Wednesday, October 13, 2010
For the first movie review, I figured we'd go
outside of the box a bit and cover this offering
from the Shaw Brothers, 'The Kiss of Death'. Made
in 1973, the main stars are Chen Ping and Lo Lieh,
both studio icons, Lieh more so due to his role in
'King Boxer'(Five Fingers of Death stateside).
Chen Ping plays Ling, a young woman in Hong Kong
with no family. She works hard in a factory to
live. One evening, she's attacked by four thugs
who take her to a roof and rape her. It's not
until a day or two after that she finds out that
she's gotten a STD. Ashamed, and feeling alone,
she goes to work as a bargirl in a club run by
Wong Ta, who's crippled but still commands respect.
Ling finds out with the assistance of one of the
other girls that she has 'Vietnam Rose', one of
the more lethal forms of venereal disease. After
seeing her boss dispatch a few hooligans easily,
she begs him to learn his kung fu. And so, Ling
begins her deliberate revenge on the four rapists.
This film, directed by Ho Meng-Hua is one the first
for Shaw Studios to employ a mixture of violence,
female nudity and sex which defined some of their
films during the 1970's. It wouldn't be out of the
ordinary to compare them to the Pinky violence films
in Japan; in a few shots one can see the influence
with regards to camera angle and action. Plus they
weren't shy about a few long closeups of breasts.
Also, Ping winds up fighting in some interesting
outfits, especially the disco shorts and high boots
combo at the end. Makes you think twice about who
you approach at happy hour doesn't it?
Despite these elements within the film, Chen Ping
gives a great performance, handling her role as a
poison ivy very well. Fellas, be warned: her way
of delivering justice involves a blow to the crotch
with a medical instrument. And we're not talking
Q-Tips. The first time I saw this movie I kept
jumping up and flinching. Lo Lieh does well here too
as the cool and collected club boss. One scene to
watch out for is his first fight scene. Straight
brutal. And I'll end this off with a bit of trivia..
Shaw Studios wanted a different English title for
this film, which was 'Vietnam Rose'. It was dropped
after protests because a name like that could be
seen as slanderous given the amount of illegal
immigrants and relocated Chinese nationals that
were escaping the war in Vietnam at that time.
Thursday, September 30, 2010
i'll admit, i never set foot inside of one those old
grindhouse movie theaters that used to line 42nd street.
by the time i was of age to hit the subway by myself,
42nd street was in the beginning stages of being cleaned
up due to it being 'Giuliani time'. amid all of the new
restaurants and theaters being built for Broadway shows,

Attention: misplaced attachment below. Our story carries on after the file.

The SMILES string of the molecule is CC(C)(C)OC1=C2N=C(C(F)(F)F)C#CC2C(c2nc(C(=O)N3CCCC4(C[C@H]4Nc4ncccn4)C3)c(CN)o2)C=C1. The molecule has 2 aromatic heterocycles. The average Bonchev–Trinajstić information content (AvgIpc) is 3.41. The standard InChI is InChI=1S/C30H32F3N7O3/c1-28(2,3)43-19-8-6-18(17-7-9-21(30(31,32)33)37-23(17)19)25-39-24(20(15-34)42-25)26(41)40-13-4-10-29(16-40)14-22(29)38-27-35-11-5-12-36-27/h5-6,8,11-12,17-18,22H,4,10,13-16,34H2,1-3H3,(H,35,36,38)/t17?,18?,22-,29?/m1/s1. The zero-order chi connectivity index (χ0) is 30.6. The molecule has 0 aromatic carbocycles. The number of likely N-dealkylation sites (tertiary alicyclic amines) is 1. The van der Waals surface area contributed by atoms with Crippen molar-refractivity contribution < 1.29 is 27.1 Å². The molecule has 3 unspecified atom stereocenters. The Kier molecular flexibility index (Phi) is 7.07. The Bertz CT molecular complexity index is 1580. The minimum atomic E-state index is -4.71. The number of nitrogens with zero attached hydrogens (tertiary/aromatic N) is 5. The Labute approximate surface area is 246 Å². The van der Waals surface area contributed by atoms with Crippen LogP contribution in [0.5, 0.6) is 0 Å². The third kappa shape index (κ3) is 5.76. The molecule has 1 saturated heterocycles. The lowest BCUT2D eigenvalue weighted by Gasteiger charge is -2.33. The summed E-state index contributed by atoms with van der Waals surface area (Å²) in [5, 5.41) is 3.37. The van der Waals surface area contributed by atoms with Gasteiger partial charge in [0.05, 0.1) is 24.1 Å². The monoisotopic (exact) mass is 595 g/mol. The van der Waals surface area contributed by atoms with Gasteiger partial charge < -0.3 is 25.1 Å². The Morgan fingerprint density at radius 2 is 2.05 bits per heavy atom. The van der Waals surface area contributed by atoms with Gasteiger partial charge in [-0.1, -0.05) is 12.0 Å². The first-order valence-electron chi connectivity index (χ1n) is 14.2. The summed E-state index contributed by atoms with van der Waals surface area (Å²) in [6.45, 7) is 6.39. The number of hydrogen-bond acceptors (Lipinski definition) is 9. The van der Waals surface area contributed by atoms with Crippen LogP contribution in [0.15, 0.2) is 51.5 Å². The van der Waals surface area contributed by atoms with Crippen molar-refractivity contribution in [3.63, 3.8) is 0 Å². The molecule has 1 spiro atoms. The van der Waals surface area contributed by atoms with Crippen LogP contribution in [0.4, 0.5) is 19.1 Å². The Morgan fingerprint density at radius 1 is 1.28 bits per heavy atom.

the video stores still remained. most, if not all of them
still sold pornography by the ton along with the infamous
video booths. it wasn't until 2000 that i got a chance to
fully explore the dwindling world that 42nd street used
now i realize that i sound rather nostalgic but i knew
exactly what the forty deuce used to be: a hot spot for
all kinds of filth and wild behavior. i was working on
42nd street with a broadcast advertising agency, one of
those first jobs out of school. i was working the night
shift, which meant leaving the office at 1 in the morning.
so you KNOW each night had the potential for it to be
like Whodini's classic 'Freaks'. but those stories are
for another time. one thing that amazed me was the ratio
of kung-fu flicks to porn in a couple of stores. i can
distinctly remember one store having nothing but martial
arts movies right on Eighth Avenue. before i would get
on the E train back to Queens, i'd head into the store
and pick up one or two flicks along with some grub and
make my way home.
most stores had a wide variety of films. you had your
Shaw Brothers, your Ocean Shores, your Golden Harvest..
if you were lucky you might find a rare gem of a movie
not even released stateside. and the store owners knew
what sold; i remember one tiny store on 43rd street
that made it a point to not only sell rare kung fu flicks
but damn near every blaxploitation and b-moive ever
made. i can still smell the mixture of lamb and rice
off the food cart and ammonia that seemed to be a staple
of these spots along with a penchant for having the
radio blare '80's pop music. there are SOME advantages
to the digital age.
Wednesday, September 29, 2010
one of the baddest men to ever fight onscreen, sonny chiba.
what's happening good people? for those that know
me personally, i am an avid fan of martial arts
movies. it's been that way ever since i got a
chance to watch 'The Big Boss(Fist of Fury)at the
age of nine. the uncensored version at that. my
love for chop-socky flicks only grew as the grand
masterpieces of Shaw Brothers movies became the
climax of my Saturday afternoons growing up.
(c'mon...i HAD to take you there. props to TAPTHAT)
things haven't changed much. i still love these
movies with a passion and i've found out in the
most emphatic way that i'm not the only one. so
this blog is going to be part journey down memory
lane and part film lesson. but don't be shy, please
feel free to share your thoughts and favorite
movies as well! sit back and enjoy!!!